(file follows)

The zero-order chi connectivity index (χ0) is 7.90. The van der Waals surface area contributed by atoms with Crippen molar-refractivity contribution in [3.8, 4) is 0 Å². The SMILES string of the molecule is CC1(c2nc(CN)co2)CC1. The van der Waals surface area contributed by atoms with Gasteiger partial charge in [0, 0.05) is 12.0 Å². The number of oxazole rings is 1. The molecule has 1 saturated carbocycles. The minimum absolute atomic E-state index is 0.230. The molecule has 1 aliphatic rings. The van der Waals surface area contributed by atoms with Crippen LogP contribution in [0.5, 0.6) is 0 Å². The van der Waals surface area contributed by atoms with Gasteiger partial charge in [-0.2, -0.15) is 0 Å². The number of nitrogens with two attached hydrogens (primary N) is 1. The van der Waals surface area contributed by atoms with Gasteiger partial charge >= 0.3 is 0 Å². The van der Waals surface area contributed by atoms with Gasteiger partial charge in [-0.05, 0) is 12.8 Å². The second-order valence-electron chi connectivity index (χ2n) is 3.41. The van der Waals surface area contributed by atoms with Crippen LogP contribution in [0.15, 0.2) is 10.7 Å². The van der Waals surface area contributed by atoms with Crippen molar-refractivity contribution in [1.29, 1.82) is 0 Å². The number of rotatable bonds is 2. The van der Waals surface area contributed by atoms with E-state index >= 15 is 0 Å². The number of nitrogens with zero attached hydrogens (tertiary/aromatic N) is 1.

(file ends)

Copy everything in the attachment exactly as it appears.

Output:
The zero-order chi connectivity index (χ0) is 7.90. The van der Waals surface area contributed by atoms with Crippen molar-refractivity contribution in [3.8, 4) is 0 Å². The SMILES string of the molecule is CC1(c2nc(CN)co2)CC1. The van der Waals surface area contributed by atoms with Gasteiger partial charge in [0, 0.05) is 12.0 Å². The number of oxazole rings is 1. The molecule has 1 saturated carbocycles. The minimum absolute atomic E-state index is 0.230. The molecule has 1 aliphatic rings. The van der Waals surface area contributed by atoms with Crippen LogP contribution in [0.5, 0.6) is 0 Å². The van der Waals surface area contributed by atoms with Gasteiger partial charge in [-0.2, -0.15) is 0 Å². The number of nitrogens with two attached hydrogens (primary N) is 1. The van der Waals surface area contributed by atoms with Gasteiger partial charge >= 0.3 is 0 Å². The van der Waals surface area contributed by atoms with Gasteiger partial charge in [-0.05, 0) is 12.8 Å². The second-order valence-electron chi connectivity index (χ2n) is 3.41. The van der Waals surface area contributed by atoms with Crippen LogP contribution in [0.15, 0.2) is 10.7 Å². The van der Waals surface area contributed by atoms with Crippen molar-refractivity contribution in [1.29, 1.82) is 0 Å². The number of rotatable bonds is 2. The van der Waals surface area contributed by atoms with E-state index >= 15 is 0 Å². The number of nitrogens with zero attached hydrogens (tertiary/aromatic N) is 1.